Certain plants , whether they like it or not, become part of a wave of…
The English landscape garden with its lawn, pathways, trees lining the property, and boxwood shrubs surrounding the flower beds dominated America in the nineteenth century.
It was as if we had little imagination.
Perhaps America was too busy settling in, too busy just surviving, to concern itself with the landscape.
Even America’s own Andrew Jackson Downing and Frederick Law Olmsted showed a predilection for the English landscape, especially the lawn.
Raffaella Fabiani Giannetto edited the book Foreign Trends in American Gardens: A History of Exchange, Adaptation, and Reception.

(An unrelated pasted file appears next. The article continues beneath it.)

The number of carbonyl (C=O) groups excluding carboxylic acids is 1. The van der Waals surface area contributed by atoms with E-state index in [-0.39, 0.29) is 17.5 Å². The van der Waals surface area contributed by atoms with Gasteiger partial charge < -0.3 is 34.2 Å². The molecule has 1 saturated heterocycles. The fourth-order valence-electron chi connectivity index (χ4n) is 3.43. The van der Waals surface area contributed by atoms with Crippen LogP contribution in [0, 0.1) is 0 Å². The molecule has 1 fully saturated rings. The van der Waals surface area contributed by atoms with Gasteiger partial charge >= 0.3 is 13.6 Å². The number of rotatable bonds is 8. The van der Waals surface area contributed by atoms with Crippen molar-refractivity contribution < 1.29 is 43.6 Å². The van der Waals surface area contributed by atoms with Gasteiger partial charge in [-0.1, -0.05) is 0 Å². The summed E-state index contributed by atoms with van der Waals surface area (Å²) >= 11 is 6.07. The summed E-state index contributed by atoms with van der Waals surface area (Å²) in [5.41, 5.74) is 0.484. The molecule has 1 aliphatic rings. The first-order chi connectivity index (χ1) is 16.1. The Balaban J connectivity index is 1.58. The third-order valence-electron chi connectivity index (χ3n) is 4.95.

She writes, “American garden design in the nineteenth century was dominated by the influence of the English landscape garden, as reinterpreted for a democratic society in both American public parks and private gardens by such notable practitioners as Frederick Law Olmsted.”
By the end of the century landscape garden designers like Charles Platt had had enough of this dependence on England.
He called that artistic leaning a type of ‘Anglomania.’
The Japanese garden through an exhibit at the Chicago World’s Fair in 1893 made America consider seriously other views of the landscape like the Asian.
At the same time in the Berkshires of Massachusetts novelist and gardener Edith Wharton promoted Italian garden design .
America’s own midwest landscape architects proposed a prairie design for the landscape with a focus on native grasses.
Slowly there was movement away from simply the English view of landscape as the only choice for Americans.